Mark Zuckerberg is trying to put a positive spin on Apple's upcoming anti-tracking ad feature to Facebook's advantage
Days ago France's French Competition Authority refused to tell Apple to hold off implementing the changes, which will stop apps tracking iPhone and iPad users without their explicit consent, or force Apple to negotiate with app developers.
The watchdog said what Apple was doing did not appear to be abusive, as "a company, even if it is in a dominant position…has the freedom in principle to set rules to access its services, subject to not disregarding the laws and applicable regulations and that these rules are not anticompetitive."
However, although the Competition Authority did not grant the "interim measures" that the Interactive Advertising Bureau (IAB) France and others had been seeking, it said it would continue investigating the merits of the case to see if Apple's new privacy rules allow the company itself to track users more than others can.
With France's decision, Facebook's CEO Mark Zuckerberg saw the writing on the wall on this issue and immediately decided to take a different public stance, a new political spin to flip the issue to Facebook's advantage.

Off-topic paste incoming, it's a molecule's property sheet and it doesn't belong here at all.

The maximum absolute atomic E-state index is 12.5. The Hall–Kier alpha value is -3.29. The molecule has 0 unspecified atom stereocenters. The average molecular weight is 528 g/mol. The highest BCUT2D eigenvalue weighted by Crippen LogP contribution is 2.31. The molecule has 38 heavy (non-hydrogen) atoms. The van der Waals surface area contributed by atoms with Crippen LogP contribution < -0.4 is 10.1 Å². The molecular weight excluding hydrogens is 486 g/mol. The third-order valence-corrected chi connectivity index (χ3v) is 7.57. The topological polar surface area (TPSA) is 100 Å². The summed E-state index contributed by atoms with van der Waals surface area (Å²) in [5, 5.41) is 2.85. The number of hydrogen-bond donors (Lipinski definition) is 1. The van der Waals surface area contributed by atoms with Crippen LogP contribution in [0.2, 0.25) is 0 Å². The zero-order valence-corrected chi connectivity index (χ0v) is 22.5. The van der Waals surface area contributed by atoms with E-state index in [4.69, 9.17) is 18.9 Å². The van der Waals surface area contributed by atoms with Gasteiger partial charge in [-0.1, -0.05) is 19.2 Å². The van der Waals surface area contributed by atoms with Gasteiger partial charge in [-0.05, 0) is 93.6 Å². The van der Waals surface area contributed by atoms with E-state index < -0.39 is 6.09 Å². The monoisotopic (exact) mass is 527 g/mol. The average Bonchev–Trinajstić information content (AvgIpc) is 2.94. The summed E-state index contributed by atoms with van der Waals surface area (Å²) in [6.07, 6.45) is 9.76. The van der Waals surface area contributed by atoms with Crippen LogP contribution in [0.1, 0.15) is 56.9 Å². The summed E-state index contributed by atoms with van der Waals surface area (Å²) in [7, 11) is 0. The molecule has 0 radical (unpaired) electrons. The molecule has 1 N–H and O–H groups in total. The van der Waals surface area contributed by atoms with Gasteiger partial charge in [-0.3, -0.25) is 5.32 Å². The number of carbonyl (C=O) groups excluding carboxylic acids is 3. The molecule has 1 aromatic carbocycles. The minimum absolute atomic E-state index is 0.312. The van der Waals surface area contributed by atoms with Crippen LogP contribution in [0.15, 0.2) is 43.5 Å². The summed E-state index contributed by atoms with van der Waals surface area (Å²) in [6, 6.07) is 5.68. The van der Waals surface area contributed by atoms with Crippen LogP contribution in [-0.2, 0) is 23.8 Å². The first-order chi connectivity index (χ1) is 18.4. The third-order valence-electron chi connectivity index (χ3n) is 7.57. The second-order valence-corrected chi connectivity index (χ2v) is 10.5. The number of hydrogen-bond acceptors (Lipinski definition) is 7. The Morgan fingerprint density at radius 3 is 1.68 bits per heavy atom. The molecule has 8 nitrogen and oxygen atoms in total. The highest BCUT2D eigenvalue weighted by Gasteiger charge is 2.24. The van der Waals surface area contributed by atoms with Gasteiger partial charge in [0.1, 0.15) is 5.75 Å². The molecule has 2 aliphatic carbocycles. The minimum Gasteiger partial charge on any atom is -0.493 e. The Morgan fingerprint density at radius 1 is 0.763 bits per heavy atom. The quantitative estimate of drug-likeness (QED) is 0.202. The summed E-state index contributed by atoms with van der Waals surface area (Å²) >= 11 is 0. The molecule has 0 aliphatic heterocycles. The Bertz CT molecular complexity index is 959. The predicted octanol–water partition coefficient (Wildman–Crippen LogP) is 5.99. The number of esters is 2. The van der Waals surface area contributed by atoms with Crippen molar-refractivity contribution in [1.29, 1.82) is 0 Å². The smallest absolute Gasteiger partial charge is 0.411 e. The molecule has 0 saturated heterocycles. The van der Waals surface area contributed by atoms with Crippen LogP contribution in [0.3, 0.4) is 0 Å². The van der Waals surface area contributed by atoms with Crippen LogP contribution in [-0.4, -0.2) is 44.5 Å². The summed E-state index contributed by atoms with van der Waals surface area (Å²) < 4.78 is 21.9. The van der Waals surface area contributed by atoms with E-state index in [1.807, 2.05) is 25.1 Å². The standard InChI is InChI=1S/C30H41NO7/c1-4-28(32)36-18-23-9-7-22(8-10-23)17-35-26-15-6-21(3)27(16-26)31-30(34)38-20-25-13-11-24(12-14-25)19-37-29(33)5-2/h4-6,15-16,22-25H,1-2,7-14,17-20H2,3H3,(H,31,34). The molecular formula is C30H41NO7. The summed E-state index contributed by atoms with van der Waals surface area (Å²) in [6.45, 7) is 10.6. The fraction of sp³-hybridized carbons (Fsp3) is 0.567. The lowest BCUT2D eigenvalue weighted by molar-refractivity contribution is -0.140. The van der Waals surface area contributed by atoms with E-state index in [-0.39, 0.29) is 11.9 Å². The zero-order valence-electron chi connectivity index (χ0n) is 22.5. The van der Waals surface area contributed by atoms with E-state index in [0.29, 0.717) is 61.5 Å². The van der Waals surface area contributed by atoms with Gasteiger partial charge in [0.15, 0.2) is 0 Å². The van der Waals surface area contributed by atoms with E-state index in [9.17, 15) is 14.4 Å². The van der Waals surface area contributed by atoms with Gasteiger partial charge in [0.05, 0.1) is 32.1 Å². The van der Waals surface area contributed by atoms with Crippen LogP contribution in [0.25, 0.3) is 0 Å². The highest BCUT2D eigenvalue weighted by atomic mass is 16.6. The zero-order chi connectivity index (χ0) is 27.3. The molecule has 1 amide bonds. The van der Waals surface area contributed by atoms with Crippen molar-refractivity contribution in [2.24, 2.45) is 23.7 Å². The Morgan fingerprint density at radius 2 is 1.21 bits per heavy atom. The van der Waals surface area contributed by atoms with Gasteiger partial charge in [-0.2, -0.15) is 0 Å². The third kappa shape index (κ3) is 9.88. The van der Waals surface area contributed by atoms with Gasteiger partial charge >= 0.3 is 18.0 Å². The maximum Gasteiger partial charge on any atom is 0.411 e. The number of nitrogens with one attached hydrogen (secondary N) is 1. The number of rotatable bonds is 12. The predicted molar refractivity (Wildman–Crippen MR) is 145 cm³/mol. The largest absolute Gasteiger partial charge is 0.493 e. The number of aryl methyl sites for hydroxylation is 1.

Yesterday CNBC reported that "Facebook CEO Mark Zuckerberg said he was confident the social media company would "be able to manage through" Apple’s upcoming planned privacy update to iOS 14, which will make it easier for iPhone and iPad users to block companies from tracking their activity to target ads. Specifically Zuckerberg stated that "We’ll be in a good position."
Zuckerberg explained that the change could benefit Facebook if more businesses decide to sell goods directly through Facebook and Instagram.
“It’s possible that we may even be in a stronger position if Apple’s changes encourage more businesses to conduct more commerce on our platforms by making it harder for them to use their data in order to find the customers that would want to use their products outside of our platforms,” Zuckerberg said.